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San Francisco Pledges to Use Municipal Purchasing To Promote Sweatshop Reform


BY LISA LEFF Associated Press

SAN FRANCISCO - San Francisco supervisors unanimously approved a new law Tuesday that requires city contractors to guarantee in writing that the uniforms, computers and other goods they supply were not made by workers exploited in so-called "sweatshops."

By signing the "sweat-free code of conduct," manufacturers and wholesalers that do business with the city would be promising that their workers are paid the local minimum wage, have the right to unionize and enjoy safe working
conditions. The pledge also vouches that no child labor, foreign convict or slave labor was used to produce the merchandise that winds up in San Francisco hospitals, fire stations and City Hall offices.

The cities of Los Angeles, Milwaukee, Newark, N.J. and Albuquerque, N.M., already have anti-sweatshop laws on the books. But Valerie Orth, who campaigned for the ordinance as part of the international human rights group Global Exchange, said San Francisco's law goes the furthest because it includes an initial $100,000 for enforcement and a stricter definition of what constitutes a sweatshop.

Companies with one major violation of the conduct code would be disqualified from future contracts.

The purpose of the pledge is not to force the city to switch contractors, but to use the municipal government's $600 million in purchasing power to effect change at existing factories, according to Orth.

"All of this is going to rest on a test case," she said.

"Once we find a company that signs the code of conduct and then violates it by say hiring a subcontractor in Honduras where the union is busted, the city of San Francisco can say, 'You signed this code ... you have to let the workers organize."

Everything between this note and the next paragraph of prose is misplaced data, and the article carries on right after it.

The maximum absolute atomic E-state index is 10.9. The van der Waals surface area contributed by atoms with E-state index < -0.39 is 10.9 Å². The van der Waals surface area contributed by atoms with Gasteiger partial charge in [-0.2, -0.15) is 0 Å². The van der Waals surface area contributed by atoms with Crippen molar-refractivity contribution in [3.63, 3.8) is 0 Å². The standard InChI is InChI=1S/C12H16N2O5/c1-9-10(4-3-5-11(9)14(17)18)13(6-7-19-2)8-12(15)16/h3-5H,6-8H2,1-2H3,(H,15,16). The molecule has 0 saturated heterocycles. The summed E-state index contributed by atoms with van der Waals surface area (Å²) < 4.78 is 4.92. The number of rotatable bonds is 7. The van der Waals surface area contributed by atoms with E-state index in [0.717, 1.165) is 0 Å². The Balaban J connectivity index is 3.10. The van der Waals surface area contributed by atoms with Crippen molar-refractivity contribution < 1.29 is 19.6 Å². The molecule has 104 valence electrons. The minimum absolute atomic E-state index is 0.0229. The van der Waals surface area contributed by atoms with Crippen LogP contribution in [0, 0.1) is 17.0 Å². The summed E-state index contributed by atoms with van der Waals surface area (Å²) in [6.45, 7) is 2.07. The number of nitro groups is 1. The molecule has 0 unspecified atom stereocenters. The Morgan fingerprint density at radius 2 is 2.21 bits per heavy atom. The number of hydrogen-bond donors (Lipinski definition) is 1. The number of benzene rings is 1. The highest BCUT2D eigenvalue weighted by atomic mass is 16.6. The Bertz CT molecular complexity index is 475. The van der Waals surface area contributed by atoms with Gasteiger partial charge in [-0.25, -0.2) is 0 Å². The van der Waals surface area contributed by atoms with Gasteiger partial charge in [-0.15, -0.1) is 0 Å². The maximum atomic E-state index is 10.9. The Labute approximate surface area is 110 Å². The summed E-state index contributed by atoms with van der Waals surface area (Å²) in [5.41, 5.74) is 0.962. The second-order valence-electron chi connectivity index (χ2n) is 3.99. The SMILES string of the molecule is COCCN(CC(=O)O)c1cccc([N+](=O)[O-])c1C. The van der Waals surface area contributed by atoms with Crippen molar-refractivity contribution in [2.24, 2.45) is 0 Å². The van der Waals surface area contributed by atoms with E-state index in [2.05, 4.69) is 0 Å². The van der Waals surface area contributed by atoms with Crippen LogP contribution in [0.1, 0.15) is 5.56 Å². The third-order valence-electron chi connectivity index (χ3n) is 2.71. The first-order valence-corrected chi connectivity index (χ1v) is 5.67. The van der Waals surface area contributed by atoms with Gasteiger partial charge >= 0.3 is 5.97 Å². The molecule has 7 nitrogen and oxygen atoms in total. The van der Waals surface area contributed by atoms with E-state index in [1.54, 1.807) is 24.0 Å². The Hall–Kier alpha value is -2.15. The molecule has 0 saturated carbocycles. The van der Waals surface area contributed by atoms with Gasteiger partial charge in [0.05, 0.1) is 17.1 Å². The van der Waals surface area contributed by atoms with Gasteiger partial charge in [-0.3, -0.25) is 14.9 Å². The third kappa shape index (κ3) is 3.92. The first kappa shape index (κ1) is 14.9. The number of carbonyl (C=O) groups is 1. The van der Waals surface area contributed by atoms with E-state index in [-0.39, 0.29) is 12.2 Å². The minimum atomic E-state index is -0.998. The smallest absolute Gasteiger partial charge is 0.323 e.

The law, introduced by Supervisor Tom Ammiano and Mayor Gavin Newsom, is scheduled to take effect in 90 days.

During its first year, it will only apply to the garment industry, such as contractors who supply uniforms, sheets and towels. An advisory committee will decide what category of contractors to target next.

As part of the registration process, contractors who sign the sweatshop-free pledge would have to disclose the names of their subcontractors, where their factories and located and what workers are paid.

Randall Harris, executive director the garment industry trade group San Francisco Fashion Industries, said that out of the fewer than 200 companies producing apparel in San Francisco, none are under city contract. Harris said he nonetheless opposed the ordinance because he thinks it puts the industry in a bad light.

"We need support in the city and county for the industry we have left here," he said. "We don't need the city of San Francisco perpetuating a belief that our industry is somehow dirty. We have worked very hard to clean it up."